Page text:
Reading the post from Marco Arment about the state of Android tablets I have to say I agreed wholeheartedly. Manufacturers may be getting close to the iPad hardware, but the software and disjointed approach to services still leaves the current crop far behind.
One of the areas the Android tablets seem to be falling far behind is apps. Which, considering it's a more open platform, with lower barriers to entry (no having to jump through hoops as with Apple's App Store) you'd have thought the growth would be exponential. Reading a post from a developer about the Android Market from their perspective may provide some insights as to why people aren't flocking to it (there's a nice summary on CNN Money).
Numbers will be another reason, but as Android is now (supposedly) on 100 million smartphones, I'd say the platform was large enough to warrant the development effort (by comparison, Apple announced they had sold 100 million iPhones as of March 2011, but there will be many more devices running iOS, its operating system). Now that's not Android tablets and, compared with iOS, it's still a relatively small market share, but it shows the way and that this is far from a niche product.
One complaint against Android though, seems to be one of its benefits over iOS; that you can run it on different hardware. The problem is, not all of the Android phones available seem to support the software/apps the same way. That also means different screen sizes and aspect ratios to deal with, which you don't get (as much at least) on the iPhone/iPad.
Another seems to be the inability to download or install apps. This is a Market issue rather than an Android one by the sounds of it, but supporting multiple versions of the OS on multiple devices, mixed with poor implementation, seems to be adding a problem where Apple make the process seamless. Maybe Amazon can sort this out with their store.
Anyone making a tablet and trying to compete with the iPad needs to understand that many consumers actually want to buy an iPad just because it's an iPad, the same way they buy iPods over other MP3 players. In a survey, 50% of those questioned said they would choose Apple over other brands.
Not to mention resale value. Macs have long had a reputation that's better than Volkswagen when it comes to keeping their value. You'll probably be able to sell an iPad several years down the line for most of what you paid for it. I doubt the same will be true of other tablets.
When you're faced with that, you don't want to copy the iPad, you better differentiate and play to your strengths, otherwise you are fighting a battle you will lose. So how do you stand out against the iPad? Well, there are plenty of ways.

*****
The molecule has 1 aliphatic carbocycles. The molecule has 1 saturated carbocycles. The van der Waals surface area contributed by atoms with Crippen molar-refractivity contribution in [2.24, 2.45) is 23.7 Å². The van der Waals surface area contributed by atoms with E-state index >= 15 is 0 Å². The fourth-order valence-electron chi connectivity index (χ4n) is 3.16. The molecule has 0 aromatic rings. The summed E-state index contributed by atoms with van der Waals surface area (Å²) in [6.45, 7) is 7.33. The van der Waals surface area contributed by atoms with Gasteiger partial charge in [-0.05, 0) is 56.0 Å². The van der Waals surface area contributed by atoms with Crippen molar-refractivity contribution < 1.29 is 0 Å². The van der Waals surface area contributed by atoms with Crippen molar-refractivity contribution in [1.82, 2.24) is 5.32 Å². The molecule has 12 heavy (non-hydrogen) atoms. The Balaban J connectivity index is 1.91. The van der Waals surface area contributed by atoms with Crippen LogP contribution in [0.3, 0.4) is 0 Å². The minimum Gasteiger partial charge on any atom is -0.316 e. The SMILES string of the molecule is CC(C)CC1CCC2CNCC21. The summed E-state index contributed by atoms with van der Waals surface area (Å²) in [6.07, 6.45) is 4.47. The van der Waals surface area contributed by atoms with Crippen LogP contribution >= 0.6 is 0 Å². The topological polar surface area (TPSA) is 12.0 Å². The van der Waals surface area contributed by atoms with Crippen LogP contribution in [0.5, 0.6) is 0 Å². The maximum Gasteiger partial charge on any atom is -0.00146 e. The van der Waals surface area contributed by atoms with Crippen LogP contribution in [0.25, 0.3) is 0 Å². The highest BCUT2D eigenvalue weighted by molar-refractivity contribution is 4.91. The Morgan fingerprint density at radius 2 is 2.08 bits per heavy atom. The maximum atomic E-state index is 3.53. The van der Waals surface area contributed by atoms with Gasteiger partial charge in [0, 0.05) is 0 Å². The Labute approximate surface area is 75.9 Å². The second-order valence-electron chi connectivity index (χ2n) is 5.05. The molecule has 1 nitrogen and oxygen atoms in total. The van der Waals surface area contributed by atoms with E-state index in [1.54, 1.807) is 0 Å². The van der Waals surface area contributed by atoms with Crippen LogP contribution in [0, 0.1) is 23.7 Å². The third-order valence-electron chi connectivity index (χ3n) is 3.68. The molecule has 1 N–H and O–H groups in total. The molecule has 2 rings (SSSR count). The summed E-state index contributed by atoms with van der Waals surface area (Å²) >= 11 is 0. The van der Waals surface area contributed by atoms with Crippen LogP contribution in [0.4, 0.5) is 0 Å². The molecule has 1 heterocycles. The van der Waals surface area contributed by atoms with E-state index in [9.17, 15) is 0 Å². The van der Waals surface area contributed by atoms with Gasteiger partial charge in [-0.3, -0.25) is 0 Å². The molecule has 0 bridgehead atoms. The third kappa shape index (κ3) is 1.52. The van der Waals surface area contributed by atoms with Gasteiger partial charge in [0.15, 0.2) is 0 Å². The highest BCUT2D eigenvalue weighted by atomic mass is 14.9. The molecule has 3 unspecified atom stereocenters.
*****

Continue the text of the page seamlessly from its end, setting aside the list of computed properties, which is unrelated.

Building a Successful Tablet
I wrote my perfect recipe for a tablet earlier this year. I'd probably add a few things to that list now and that was designed for consumers, so there are other ways to succeed (it's also primarily a hardware list and hardware seems to be where manufacturers are getting closest). Specialisation is certainly one way, look at Panasonic's recently announced Toughbook tablet, a tablet designed to be rugged so it can be used in places you couldn't take an iPad. Likewise, tablets that attack specific niche markets, especially business or industrial are likely to succeed because Apple has no interest in those markets and most of the iPad's strengths don't apply.
Make a very simple, cheaper tablet for people who aren't interested in all the bells and whistles (no cameras, 3G, limited storage, docking, maybe even get rid of any app store) so they can simply use it to get on the internet and surf (I'm thinking of the original CrunchPad idea). If you can sell it for £200/$200 you undercut Apple by a big margin and appeal to people who just want something simple. How about a simplified 7" tablet for kids? You can sell a range of learning apps and games with it. Go seriously high-end, make it run 3D and 4G, use exotic materials, have concierge buttons and exclusive applications (for big-name stores/brands, for example). Make a POS device for shops so their staff can check stock and show customers other specs and designs with their choices rather than a series of pre-set brochure photos. Make a 7" travel tablet with maps, destination guides and a camera allowing overlays of what you're looking at so you can tell the Eiffel Tower from the Arc d'Triumph.
If you still want to take on Apple head-to-head (and many seem determined to, either because they feel Apple has created a market where none existed so they can't stray or because they think they're losing face by not going head-to-head), then check out my next post where I'll try and cover some of that off.